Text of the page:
Dell installed a root certificate on new machines, in a security faux pas similar to Lenovo's Superfish.
Dell is back-pedaling today after it was revealed
that the PC giant has been shipping a number of its laptops with a preinstalled, self-signed root certificate authority called eDellRoot. The impact of this is that users could be left at risk from attackers, potentially enabling information theft.
Dell is now responding to the issue by advising impacted customers on how to remove the rogue CA. In a statement Dell sent to eWEEK
, the company emphasized that customer security and privacy is a top concern and priority for Dell.
"The recent situation raised is related to an on-the-box support certificate intended to provide a better, faster and easier customer support experience," Dell stated. "Unfortunately, the certificate introduced an unintended security vulnerability."
Dell has now publicly posted
instructions on how the eDellRoot CA can be removed from users' systems. Dell also stated that it will be removing the certificate from all Dell systems moving forward.
"Dell does not pre-install any adware or malware," Dell stated. "The certificate will not reinstall itself once it is properly removed using the recommended Dell process."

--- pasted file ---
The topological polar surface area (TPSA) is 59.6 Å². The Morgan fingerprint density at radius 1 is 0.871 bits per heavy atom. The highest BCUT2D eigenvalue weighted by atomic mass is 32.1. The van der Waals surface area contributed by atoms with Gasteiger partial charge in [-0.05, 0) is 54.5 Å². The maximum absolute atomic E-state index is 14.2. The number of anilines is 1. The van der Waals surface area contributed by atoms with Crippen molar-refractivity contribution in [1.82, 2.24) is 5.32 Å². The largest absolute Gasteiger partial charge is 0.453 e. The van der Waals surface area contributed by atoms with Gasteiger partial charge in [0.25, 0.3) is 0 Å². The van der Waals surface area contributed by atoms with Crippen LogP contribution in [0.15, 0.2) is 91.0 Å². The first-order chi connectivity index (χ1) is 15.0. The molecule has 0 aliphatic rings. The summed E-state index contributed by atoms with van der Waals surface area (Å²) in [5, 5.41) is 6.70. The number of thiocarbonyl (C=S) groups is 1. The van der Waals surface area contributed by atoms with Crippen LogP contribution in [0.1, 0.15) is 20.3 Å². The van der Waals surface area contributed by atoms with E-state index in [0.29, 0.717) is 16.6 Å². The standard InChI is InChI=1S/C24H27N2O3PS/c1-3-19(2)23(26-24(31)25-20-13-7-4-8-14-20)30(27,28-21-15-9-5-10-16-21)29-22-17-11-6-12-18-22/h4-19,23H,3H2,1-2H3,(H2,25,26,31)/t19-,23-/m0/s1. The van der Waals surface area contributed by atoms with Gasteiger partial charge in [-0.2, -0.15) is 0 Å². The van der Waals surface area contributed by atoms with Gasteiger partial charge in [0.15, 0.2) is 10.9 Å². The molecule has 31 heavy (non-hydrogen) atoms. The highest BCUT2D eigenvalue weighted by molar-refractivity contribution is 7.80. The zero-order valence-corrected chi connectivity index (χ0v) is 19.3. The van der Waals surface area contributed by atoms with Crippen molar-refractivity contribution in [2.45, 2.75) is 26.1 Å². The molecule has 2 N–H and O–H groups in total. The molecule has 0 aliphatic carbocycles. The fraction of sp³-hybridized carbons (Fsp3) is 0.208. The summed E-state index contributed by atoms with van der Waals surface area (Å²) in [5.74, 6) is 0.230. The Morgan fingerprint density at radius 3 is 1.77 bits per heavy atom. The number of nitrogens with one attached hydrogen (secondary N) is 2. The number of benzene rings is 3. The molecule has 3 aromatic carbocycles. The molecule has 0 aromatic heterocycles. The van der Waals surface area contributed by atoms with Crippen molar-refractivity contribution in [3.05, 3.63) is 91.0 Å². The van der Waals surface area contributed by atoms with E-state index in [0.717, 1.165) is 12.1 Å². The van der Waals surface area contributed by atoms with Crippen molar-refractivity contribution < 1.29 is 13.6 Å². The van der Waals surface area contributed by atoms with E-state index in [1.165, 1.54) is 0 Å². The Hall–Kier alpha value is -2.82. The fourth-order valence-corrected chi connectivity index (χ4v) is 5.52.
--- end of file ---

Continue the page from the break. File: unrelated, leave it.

Duo Security is among the many security vendors that have been investigating the DellRoot issue and has been able to find multiple instances of the rogue root certificate, including one installed on a supervisory control and data acquisition (SCADA) system.
Darren Kemp, security researcher at Duo Labs, the advanced research division of Duo Security, said his team was able to find the rogue certificates as an ancillary discovery during the course of some other research that is ongoing. Because the certificate is a root certificate that is trusted for pretty much any purpose, anything where certificate signing is used could potentially be attacked, he said.
It's also not entirely clear what, if any, benefit there is to Dell for installing the eDellRoot certificate.
"There is absolutely no good reason why a hardware manufacturer would insert its own CA certificate into machines it ships," Kevin Bocek, vice president of security strategy and threat intelligence at Venafi, told eWEEK
. "This completely undermines the system of trust established for the Internet."
The eDellRoot issue is somewhat similar to the "SuperFish" incident
involving rival PC vendor Lenovo. With SuperFish, Lenovo was also bundling a root certificate that could have potentially exposed users to a man-in-the-middle exploitation risk.
"Just as we saw with Lenovo and SuperFish, the installation of eDellRoot is a huge threat to not just individual users, but it's an attack on the system of trust that secures the Internet," Bocek said.
Bocek suggests that IT security administrators inspect all their systems to identify potential root CA risks. He added that there are more than 300 trusted CAs on Windows, while most organizations need to trust, at most, a dozen or so.
"Enterprise systems that scan, report and then whitelist and blacklist CAs are available," Bocek said. "For individual users, you can manually inspect and delete CAs using the Microsoft certmgr.msc app. Instructions can be found on how to run the app from Microsoft here
Sean Michael Kerner is a senior editor at
InternetNews.com. Follow him on Twitter @TechJournalist.